Greg Boyer, Valley Hospital Medical Center: The malpractice issue affects everyone in the healthcare industry, from small businesses to physicians’ offices. Healthcare firms across the board will suffer without appropriate tort reform to limit malpractice costs.
Havins: St. Paul Insurance has decided to get out of writing malpractice insurance. They are the largest malpractice carrier in the United States. In Clark County, they carry over 40 percent of physicians. The only new carrier in the state is MedPro, which anticipates picking up about half the physicians, but if you’ve had significant claim experience or significant reporting of incidents without claims, MedPro does not want you. This is going to force physicians to go to the secondary market.
Davis: Carriers won’t come to Nevada if they can’t make a profit. The carriers have been watching Nevada for years and they’re pulling out now because of [malpractice suit] awards. The only thing that will bring carriers back is a cap on awards.
K.D. Justyn, Summerlin Hospital Medical Center: I talked with four different physicians yesterday, one of whom’s malpractice insurance has gone up to four times what he was paying previously. He has applied for a position in another state and has every intention of leaving. Another is retiring three years earlier than he had planned. Some of the others are just throwing up their hands because they are so frustrated. They are removing some of their privileges at the hospital because they cannot get coverage or they are unwilling to pay what they believe to be exorbitant costs for malpractice insurance.
Pollard: The premium now for delivering babies is over $150,000 a year.
Justyn: That’s exactly it. It was an ob/gyn who removed his privileges to deliver babies. He’s now going to do only gynecology. Previously, we’ve had a very successful time recruiting, but this is clearly going to create a much more difficult picture for us. Losing our physicians –and we are going to start losing our physicians – is going to create a big problem.
James Kilber, Desert Radiologists: Although some specialists like surgeons and obstetricians are being hard hit, radiologists are affected too. The doctors in our practice were covered by St. Paul, and since it pulled out of the market, getting a new insurance carrier has been our number one priority. We’ve looked at 22 different companies, and we’re anticipating at least a 15 percent increase in premiums, and probably a lot more than that.
Todd Meek, Nevada Care: Medical malpractice carriers have had a loss of investment income because of the economic slump, and they’ve taken some pretty big hits as a result of lack of tort reform.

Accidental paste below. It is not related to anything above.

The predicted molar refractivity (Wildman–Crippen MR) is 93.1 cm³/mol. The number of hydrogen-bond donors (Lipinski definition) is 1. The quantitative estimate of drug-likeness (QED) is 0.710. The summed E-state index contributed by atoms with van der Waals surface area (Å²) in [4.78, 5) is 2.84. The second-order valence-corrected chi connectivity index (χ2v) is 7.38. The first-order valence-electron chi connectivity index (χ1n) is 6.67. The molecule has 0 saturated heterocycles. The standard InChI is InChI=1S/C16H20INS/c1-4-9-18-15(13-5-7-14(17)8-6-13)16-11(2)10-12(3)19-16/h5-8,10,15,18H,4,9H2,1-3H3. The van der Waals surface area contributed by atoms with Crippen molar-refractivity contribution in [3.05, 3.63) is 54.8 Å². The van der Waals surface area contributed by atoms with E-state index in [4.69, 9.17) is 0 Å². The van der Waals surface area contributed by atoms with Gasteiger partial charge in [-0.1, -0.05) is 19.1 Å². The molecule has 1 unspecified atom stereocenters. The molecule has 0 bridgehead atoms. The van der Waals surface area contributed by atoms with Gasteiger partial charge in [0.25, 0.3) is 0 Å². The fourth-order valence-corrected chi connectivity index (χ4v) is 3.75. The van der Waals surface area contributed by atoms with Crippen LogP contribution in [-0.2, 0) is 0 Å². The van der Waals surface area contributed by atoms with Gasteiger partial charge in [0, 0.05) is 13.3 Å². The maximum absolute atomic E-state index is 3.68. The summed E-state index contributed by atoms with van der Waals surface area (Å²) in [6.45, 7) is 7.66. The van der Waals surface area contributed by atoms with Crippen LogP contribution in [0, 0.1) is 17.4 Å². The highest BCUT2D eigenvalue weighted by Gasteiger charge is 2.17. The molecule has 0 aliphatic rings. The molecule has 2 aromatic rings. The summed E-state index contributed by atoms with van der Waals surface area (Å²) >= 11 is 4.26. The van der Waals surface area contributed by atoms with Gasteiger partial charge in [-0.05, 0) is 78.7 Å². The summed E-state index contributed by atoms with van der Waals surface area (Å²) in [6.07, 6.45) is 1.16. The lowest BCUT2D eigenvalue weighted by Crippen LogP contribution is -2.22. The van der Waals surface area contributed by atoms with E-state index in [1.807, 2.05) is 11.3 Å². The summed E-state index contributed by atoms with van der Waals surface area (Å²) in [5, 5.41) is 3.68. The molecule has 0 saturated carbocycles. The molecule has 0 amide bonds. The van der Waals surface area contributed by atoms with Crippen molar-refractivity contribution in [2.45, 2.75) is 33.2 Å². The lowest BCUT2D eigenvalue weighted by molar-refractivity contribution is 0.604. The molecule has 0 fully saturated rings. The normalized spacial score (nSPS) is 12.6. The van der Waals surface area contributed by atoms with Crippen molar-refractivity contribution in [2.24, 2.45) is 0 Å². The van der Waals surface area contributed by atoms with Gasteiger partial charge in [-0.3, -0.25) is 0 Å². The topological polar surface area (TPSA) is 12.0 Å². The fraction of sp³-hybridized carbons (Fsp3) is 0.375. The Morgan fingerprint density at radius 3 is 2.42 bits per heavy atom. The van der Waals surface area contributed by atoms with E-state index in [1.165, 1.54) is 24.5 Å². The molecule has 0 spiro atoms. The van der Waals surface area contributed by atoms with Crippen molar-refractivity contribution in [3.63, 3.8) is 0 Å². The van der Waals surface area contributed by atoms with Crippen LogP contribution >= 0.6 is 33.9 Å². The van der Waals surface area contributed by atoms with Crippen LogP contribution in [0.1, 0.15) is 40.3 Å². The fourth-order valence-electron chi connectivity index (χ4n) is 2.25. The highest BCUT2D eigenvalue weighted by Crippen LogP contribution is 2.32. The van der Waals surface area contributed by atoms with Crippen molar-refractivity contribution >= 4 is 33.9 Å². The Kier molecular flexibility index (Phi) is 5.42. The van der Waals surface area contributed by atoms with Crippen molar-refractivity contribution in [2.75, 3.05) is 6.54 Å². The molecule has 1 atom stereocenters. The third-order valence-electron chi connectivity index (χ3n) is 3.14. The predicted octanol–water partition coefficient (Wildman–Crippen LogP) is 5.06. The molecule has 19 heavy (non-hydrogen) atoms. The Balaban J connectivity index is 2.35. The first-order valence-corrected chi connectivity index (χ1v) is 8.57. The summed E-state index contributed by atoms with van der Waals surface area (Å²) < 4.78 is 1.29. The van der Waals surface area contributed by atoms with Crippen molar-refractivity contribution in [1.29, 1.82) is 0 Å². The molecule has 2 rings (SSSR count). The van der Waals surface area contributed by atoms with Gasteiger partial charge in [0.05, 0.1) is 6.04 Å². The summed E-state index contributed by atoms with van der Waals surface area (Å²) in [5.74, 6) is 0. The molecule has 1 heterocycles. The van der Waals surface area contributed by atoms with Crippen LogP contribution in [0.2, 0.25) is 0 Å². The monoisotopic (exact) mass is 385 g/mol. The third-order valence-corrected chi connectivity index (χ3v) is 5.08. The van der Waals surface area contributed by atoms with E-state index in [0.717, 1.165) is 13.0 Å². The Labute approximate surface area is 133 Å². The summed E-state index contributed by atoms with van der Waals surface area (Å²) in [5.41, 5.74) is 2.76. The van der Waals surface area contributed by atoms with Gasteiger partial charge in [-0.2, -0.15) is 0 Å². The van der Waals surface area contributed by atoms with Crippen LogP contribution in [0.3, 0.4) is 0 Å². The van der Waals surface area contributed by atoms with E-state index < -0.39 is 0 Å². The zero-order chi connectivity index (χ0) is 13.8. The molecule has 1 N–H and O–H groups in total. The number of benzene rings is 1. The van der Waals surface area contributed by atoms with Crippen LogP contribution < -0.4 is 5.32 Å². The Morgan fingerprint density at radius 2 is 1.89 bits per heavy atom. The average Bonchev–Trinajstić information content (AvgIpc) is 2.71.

Marlon: Most malpractice carriers are losing money. Their rates are appropriate to the level of jury awards and settlements that are being paid. In Southern Nevada over the last couple years, awards in malpractice cases have nearly tripled. As a result, premiums on average have gone up from 70 percent to 100 percent over the last year.
Justyn: We can understand why premiums went up. My question is, “Who’s going to pay?” Are consumers willing to pay increased medical costs to cover the additional cost of malpractice insurance?
Marlon: Consumers get what they deserve. They don’t want tort reform – they want free access to the courts with no constraints. We could have gotten some tort reform here about four years ago at the Legislature. The Nevada Medical Society decided not to push them for caps, so we get what we deserve too.
Hale: Only a crisis will bring about tort reform. In California, there was such an acute shortage of obstetricians that the state Legislature had to address the issue, and that’s how they got their tort reform done.
Pollard: A book called The Dying Physician By 2008 says that by 2008, costs and expenditures will drive physicians as entrepreneurs out of business. I think it’s right on track. As an independent owner of clinics, I have seen an escalation of costs from 24 percent (of revenues) up to about 84 percent in the last 12 years. [Malpractice insurance] is just another 6 percent or 8 percent added on top of that. We can only see so many patients an hour to try to recoup our costs. At some point, there won’t be enough money to make it happen. At some given point, you say, “How can I get out?” Physicians will start leaving this profession. We feel that we are on the bottom of the food chain.
Marlon: Medicare recently announced a reduction in reimbursements of nearly 6 percent. If physicians are facing increased malpractice costs and lower reimbursement from Medicare, they have to make it up somewhere, and that means costs will go up for patients seeking care.
Gil Silbernagil, Healthsouth Rehabilitation Hospital: When I was in California 12 or 14 years ago, the cost of malpractice insurance was a major issue. Fortunately, the state took action and instituted tort reform. It didn’t solve the entire problem, but it did help contain costs for physicians and other healthcare providers.
Dr. Richard Jones, Aetna: In California, there’s a $250,000 cap on awards for pain and suffering in malpractice cases. Aetna and other insurance companies have been working together with the Clark County Medical Society and the Nevada Medical Society to lobby the Legislature to put a cap on malpractice awards in Nevada. This would help stabilize premium rates. If we can ease the burden on malpractice insurance companies, then we also ease the burden on those who pay the premiums, and allow more physicians to stay in Nevada.
Marlon: I’m involved with the Chamber of Commerce and I’ve had the opportunity to talk to some large employers. We talk about the nursing shortage, we talk about higher malpractice insurance premiums, we talk about a higher cost of doing business. Believe me, over the last three years, with health insurance premiums going up – both insured premiums and self-funded premiums – you’ve got everybody’s attention. We’ve had double-digit increases for the last three years in healthcare costs and it looks to all of us like we’re going to have double-digit increases for the next three to five years.